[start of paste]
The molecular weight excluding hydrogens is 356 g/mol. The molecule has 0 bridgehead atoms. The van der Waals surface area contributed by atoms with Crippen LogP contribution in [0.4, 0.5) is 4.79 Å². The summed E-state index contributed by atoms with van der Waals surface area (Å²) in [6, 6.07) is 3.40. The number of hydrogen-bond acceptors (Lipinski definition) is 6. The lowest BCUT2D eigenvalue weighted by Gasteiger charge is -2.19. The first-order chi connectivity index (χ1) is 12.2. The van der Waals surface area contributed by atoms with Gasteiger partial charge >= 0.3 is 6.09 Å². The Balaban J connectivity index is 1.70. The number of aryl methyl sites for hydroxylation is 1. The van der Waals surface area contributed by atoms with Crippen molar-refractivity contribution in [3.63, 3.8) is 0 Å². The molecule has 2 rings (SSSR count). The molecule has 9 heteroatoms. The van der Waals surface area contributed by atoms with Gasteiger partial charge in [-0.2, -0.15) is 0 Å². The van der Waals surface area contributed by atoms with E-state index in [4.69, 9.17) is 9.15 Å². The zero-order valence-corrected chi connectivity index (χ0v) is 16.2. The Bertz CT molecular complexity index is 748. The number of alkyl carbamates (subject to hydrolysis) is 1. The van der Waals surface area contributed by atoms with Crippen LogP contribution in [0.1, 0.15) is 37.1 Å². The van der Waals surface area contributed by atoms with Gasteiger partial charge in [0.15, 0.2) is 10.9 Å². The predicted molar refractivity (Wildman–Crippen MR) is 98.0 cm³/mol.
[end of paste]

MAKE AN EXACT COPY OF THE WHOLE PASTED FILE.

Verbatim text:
The molecular weight excluding hydrogens is 356 g/mol. The molecule has 0 bridgehead atoms. The van der Waals surface area contributed by atoms with Crippen LogP contribution in [0.4, 0.5) is 4.79 Å². The summed E-state index contributed by atoms with van der Waals surface area (Å²) in [6, 6.07) is 3.40. The number of hydrogen-bond acceptors (Lipinski definition) is 6. The lowest BCUT2D eigenvalue weighted by Gasteiger charge is -2.19. The first-order chi connectivity index (χ1) is 12.2. The van der Waals surface area contributed by atoms with Gasteiger partial charge >= 0.3 is 6.09 Å². The Balaban J connectivity index is 1.70. The number of aryl methyl sites for hydroxylation is 1. The van der Waals surface area contributed by atoms with Crippen molar-refractivity contribution in [3.63, 3.8) is 0 Å². The molecule has 2 rings (SSSR count). The molecule has 9 heteroatoms. The van der Waals surface area contributed by atoms with Gasteiger partial charge in [-0.2, -0.15) is 0 Å². The van der Waals surface area contributed by atoms with E-state index in [4.69, 9.17) is 9.15 Å². The zero-order valence-corrected chi connectivity index (χ0v) is 16.2. The Bertz CT molecular complexity index is 748. The number of alkyl carbamates (subject to hydrolysis) is 1. The van der Waals surface area contributed by atoms with Crippen LogP contribution in [0.1, 0.15) is 37.1 Å². The van der Waals surface area contributed by atoms with Gasteiger partial charge in [0.15, 0.2) is 10.9 Å². The predicted molar refractivity (Wildman–Crippen MR) is 98.0 cm³/mol.